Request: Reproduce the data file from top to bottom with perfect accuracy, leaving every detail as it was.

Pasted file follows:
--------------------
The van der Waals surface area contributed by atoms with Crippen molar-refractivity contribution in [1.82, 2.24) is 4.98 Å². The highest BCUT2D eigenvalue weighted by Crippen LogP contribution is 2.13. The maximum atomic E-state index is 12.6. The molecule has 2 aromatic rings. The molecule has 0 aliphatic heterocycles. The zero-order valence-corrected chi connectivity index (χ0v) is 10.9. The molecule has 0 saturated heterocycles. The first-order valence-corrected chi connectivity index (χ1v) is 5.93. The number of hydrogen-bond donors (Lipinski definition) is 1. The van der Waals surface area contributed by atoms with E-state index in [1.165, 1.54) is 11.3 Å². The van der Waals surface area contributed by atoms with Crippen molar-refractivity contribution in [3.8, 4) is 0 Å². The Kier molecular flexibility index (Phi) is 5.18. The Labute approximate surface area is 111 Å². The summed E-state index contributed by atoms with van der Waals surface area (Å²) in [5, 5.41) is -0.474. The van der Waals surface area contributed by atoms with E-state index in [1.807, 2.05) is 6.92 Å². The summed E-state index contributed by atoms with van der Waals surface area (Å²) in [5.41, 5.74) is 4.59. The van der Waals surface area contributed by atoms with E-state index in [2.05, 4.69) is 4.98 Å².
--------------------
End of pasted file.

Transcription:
The van der Waals surface area contributed by atoms with Crippen molar-refractivity contribution in [1.82, 2.24) is 4.98 Å². The highest BCUT2D eigenvalue weighted by Crippen LogP contribution is 2.13. The maximum atomic E-state index is 12.6. The molecule has 2 aromatic rings. The molecule has 0 aliphatic heterocycles. The zero-order valence-corrected chi connectivity index (χ0v) is 10.9. The molecule has 0 saturated heterocycles. The first-order valence-corrected chi connectivity index (χ1v) is 5.93. The number of hydrogen-bond donors (Lipinski definition) is 1. The van der Waals surface area contributed by atoms with E-state index in [1.165, 1.54) is 11.3 Å². The van der Waals surface area contributed by atoms with Crippen molar-refractivity contribution in [3.8, 4) is 0 Å². The Kier molecular flexibility index (Phi) is 5.18. The Labute approximate surface area is 111 Å². The summed E-state index contributed by atoms with van der Waals surface area (Å²) in [5, 5.41) is -0.474. The van der Waals surface area contributed by atoms with E-state index in [1.807, 2.05) is 6.92 Å². The summed E-state index contributed by atoms with van der Waals surface area (Å²) in [5.41, 5.74) is 4.59. The van der Waals surface area contributed by atoms with E-state index in [2.05, 4.69) is 4.98 Å².